Lambeth is a district in South London, England, in the London Borough of Lambeth, historically in the County of Surrey. It is situated 1 mile (1.6 km) south of Charing Cross. The population of the London Borough of Lambeth was 303,086 in 2011. The area experienced some slight growth in the medieval period as part of the manor of Lambeth Palace. By the Victorian era the area had seen significant development as London expanded, with dense industrial, commercial and residential buildings located adjacent to one another. The changes brought by World War II altered much of the fabric of Lambeth. Subsequent development in the late 20th and early 21st centuries has seen an increase in the number of high-rise buildings. The area is home to the International Maritime Organization. Lambeth is home to one of the largest Portuguese-speaking communities in the UK, and is the second most commonly spoken language in Lambeth after English.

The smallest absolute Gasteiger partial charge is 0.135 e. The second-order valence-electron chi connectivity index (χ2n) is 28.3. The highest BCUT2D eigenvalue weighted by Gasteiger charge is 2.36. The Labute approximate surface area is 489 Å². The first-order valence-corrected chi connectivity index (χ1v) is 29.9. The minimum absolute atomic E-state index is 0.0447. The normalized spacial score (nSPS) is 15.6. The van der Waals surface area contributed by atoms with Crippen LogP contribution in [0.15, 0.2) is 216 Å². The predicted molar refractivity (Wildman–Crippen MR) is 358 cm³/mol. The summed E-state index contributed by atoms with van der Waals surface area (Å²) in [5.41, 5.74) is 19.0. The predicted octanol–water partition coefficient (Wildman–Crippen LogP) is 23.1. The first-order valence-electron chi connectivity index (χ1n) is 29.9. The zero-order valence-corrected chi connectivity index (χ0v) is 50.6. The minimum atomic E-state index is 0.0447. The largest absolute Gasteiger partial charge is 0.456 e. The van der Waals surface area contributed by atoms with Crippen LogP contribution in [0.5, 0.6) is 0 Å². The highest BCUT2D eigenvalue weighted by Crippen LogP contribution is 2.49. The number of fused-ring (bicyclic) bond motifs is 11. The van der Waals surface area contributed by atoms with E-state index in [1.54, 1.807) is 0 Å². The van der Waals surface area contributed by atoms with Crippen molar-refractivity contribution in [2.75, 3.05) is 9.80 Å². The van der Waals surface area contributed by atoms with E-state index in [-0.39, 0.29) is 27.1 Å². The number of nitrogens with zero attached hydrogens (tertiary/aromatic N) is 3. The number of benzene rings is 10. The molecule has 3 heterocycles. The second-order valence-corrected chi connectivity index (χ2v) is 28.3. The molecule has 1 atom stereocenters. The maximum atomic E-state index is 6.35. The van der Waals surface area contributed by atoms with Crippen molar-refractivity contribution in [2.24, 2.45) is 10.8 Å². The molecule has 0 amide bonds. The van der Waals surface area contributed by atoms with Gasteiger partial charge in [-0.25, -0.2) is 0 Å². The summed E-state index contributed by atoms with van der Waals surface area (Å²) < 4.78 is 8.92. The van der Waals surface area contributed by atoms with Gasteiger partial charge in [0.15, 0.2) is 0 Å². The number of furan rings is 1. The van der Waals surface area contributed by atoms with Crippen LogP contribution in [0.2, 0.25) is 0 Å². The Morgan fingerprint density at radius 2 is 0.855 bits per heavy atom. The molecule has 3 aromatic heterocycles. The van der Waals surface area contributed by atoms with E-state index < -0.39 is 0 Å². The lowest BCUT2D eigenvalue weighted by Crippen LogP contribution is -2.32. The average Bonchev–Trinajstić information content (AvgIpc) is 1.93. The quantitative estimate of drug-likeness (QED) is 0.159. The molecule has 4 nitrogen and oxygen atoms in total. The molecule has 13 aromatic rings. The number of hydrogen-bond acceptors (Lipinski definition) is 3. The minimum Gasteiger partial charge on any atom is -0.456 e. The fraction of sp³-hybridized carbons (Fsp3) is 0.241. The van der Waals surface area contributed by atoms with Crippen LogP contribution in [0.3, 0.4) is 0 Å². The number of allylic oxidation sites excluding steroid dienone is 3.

Agnes Howard, Duchess of Norfolk

Agnes Howard, Duchess of Norfolk

Agnes Howard was the second wife of Thomas Howard, 2nd Duke of Norfolk. Two of King Henry VIII's queens were her step-granddaughters, Anne Boleyn and Katherine Howard. Catherine Howard was placed in the Dowager Duchess's care after her mother's death.

Chesworth House

Chesworth House

Chesworth House is a former Tudor manor house, located a mile south of Horsham, West Sussex, England.

Sussex

Sussex

Sussex, from the Old English Sūþsēaxe, is a historic county in South East England that was formerly an independent medieval Anglo-Saxon kingdom. It is bounded to the west by Hampshire, north by Surrey, northeast by Kent, south by the English Channel, and divided for many purposes into the ceremonial counties of West Sussex and East Sussex.